Tejasa; 2 Definition(s)
Tejasa means something in Hinduism, Sanskrit, Jainism, Prakrit. If you want to know the exact meaning, history, etymology or English translation of this term then check out the descriptions on this page. Add your comment or reference to a book if you want to contribute to this summary article.
Tejasa (तेजस).—The son of Sumati and father of Indradyumna.*
- * Brahmāṇḍa-purāṇa II. 14. 64; Viṣṇu-purāṇa II. 1. 36.
The Purana (पुराण, purāṇas) refers to Sanskrit literature preserving ancient India’s vast cultural history, including historical legends, religious ceremonies, various arts and sciences. The eighteen mahapuranas total over 400,000 shlokas (metrical couplets) and date to at least several centuries BCE.
General definition (in Jainism)
Tejasa (तेजस) refers to the “luminous body” and represents one of the five types of human ‘bodies’ (śarīra) according to the 2nd-century Tattvārthasūtra 2.36. What is the meaning of luminous body? That body which is the cause of brilliance or which is caused by brilliance is called luminous body. All empirical souls are endowed with it. What is the special attribute of kārmika body and the luminous body? Both are without impediment i.e. cannot be obstructed by any other concrete substance of any shape or size. What types of living beings have luminous and kārmika bodies? All empirical souls have these two body types.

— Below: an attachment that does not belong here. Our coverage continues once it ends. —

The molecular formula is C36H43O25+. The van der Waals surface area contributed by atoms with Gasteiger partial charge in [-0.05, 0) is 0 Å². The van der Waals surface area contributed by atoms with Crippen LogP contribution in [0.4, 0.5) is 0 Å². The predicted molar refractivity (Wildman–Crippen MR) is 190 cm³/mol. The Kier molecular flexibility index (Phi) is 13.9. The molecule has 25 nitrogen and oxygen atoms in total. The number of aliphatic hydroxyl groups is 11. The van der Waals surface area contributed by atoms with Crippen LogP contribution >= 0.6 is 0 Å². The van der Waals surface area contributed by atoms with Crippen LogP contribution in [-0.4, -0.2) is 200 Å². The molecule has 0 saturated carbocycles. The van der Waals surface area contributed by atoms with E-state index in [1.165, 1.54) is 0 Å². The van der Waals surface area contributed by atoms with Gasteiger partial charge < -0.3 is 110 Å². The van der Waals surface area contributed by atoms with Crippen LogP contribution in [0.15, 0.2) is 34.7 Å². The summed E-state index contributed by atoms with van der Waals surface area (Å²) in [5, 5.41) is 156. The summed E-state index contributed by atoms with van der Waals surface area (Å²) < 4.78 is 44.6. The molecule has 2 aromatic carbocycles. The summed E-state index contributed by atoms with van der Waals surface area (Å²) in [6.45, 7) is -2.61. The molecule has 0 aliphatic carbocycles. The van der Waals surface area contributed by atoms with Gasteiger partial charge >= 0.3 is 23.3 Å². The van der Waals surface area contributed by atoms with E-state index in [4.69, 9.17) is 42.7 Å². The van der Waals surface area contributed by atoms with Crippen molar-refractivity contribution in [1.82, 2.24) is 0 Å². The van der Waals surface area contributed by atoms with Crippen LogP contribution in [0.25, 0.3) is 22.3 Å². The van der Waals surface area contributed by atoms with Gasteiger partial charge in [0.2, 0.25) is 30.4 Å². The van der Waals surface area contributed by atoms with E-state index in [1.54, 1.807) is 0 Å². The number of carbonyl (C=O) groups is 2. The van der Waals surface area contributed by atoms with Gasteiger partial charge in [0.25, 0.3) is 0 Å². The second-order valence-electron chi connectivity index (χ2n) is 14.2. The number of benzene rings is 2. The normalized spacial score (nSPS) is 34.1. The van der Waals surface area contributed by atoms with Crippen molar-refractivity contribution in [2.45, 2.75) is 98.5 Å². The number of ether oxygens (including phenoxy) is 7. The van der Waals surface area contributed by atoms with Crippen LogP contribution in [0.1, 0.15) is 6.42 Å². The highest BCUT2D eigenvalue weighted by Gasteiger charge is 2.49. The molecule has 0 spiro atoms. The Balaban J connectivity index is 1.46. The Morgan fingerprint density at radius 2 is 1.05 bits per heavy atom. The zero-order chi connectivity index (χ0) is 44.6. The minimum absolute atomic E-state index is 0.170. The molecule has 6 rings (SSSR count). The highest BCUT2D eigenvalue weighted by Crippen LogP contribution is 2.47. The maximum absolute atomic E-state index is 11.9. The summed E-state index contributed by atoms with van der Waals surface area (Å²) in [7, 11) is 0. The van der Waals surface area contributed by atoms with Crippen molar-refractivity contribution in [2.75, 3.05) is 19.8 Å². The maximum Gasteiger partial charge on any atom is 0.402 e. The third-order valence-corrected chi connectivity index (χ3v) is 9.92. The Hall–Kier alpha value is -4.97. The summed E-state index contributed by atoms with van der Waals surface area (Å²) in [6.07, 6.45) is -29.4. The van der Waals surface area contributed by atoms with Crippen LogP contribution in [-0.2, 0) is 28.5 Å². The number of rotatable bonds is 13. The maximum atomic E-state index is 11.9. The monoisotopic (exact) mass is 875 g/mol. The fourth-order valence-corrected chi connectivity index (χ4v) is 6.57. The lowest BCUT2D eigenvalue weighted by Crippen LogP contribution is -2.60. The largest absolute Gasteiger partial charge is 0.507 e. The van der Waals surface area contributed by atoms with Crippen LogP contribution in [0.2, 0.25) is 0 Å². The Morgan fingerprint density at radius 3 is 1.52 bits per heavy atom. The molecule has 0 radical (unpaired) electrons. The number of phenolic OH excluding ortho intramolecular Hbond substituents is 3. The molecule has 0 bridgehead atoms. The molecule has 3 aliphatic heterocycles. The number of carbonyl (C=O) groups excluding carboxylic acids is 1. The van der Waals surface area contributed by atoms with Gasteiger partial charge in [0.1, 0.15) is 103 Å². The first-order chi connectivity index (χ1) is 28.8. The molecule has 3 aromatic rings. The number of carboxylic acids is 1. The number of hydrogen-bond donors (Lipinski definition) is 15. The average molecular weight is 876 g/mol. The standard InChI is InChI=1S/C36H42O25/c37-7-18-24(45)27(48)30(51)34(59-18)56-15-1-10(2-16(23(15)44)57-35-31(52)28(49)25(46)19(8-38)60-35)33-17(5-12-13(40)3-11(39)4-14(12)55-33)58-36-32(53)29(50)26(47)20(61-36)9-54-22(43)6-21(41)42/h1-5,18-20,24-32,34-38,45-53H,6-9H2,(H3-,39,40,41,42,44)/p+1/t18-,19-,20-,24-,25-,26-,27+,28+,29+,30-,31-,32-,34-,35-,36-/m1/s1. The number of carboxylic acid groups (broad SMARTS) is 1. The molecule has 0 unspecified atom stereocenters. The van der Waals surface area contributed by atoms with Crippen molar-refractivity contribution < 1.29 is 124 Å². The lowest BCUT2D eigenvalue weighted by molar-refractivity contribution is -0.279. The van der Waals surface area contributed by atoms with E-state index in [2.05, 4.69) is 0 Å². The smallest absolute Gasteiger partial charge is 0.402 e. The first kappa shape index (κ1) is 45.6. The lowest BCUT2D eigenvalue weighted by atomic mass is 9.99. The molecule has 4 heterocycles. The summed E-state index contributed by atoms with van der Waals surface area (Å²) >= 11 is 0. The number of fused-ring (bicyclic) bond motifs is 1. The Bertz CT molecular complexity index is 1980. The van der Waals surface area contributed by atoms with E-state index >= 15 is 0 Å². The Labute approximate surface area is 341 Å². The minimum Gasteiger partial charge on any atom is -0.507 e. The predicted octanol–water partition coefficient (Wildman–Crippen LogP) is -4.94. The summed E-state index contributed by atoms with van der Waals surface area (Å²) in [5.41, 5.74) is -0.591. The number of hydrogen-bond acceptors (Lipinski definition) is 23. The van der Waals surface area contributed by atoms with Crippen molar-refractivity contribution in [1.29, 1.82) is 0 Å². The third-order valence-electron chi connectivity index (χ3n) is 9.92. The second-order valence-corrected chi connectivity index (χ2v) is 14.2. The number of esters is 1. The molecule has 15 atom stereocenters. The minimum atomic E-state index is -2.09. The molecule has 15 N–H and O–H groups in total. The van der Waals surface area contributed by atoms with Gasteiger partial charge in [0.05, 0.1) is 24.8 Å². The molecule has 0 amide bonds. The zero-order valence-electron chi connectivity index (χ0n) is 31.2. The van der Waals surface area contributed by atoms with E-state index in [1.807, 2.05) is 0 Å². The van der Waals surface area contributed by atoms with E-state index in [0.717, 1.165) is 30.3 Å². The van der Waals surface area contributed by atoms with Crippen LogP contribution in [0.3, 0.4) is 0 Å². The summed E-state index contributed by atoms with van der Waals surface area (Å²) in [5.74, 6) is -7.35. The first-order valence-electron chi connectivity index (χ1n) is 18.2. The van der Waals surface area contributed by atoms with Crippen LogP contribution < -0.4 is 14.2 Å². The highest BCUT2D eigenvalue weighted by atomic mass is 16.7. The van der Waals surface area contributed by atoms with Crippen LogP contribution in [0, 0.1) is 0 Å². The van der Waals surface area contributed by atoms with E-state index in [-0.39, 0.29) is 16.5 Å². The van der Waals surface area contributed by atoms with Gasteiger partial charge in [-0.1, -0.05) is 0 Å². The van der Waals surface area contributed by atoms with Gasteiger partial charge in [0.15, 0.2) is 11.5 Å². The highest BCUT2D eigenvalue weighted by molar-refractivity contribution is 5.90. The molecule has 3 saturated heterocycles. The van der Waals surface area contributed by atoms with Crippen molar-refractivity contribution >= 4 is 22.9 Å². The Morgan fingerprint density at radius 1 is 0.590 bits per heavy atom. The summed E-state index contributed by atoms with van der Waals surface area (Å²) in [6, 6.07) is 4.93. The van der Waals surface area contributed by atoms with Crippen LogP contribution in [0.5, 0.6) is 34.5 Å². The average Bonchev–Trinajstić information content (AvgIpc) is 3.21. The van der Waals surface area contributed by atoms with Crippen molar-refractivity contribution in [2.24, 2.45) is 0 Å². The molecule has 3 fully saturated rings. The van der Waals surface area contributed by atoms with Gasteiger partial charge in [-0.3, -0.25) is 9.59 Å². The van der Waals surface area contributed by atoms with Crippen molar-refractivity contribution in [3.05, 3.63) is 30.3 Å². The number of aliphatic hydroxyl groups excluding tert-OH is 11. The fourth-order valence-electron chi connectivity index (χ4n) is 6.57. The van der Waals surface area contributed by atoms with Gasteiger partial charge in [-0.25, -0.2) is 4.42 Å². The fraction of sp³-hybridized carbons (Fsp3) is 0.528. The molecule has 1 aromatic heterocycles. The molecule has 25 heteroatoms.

According to the Tattvārthasūtra 2.48, “the luminous body (tejasa) also (is caused by attainment)”. How many types of luminous body caused by attainment are there? There are two types namely nih ̣saraṇātmaka (inauspicious) and anih ̣saraṇātmka (auspicious).Source: Encyclopedia of Jainism: Tattvartha Sutra 2: the Category of the living
Jainism is an Indian religion of Dharma whose doctrine revolves around harmlessness (ahimsa) towards every living being. The two major branches (Digambara and Svetambara) of Jainism stimulate self-control (or, shramana, ‘self-reliance’) and spiritual development through a path of peace for the soul to progess to the ultimate goal.
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Search found 3 books and stories containing Tejasa. You can also click to the full overview containing English textual excerpts. Below are direct links for the most relevant articles:
The Garuda Purana (by Manmatha Nath Dutt)
The Brahmanda Purana (by G.V. Tagare)
Shri Gaudiya Kanthahara (by Srila Bhaktisiddhanta Sarasvati)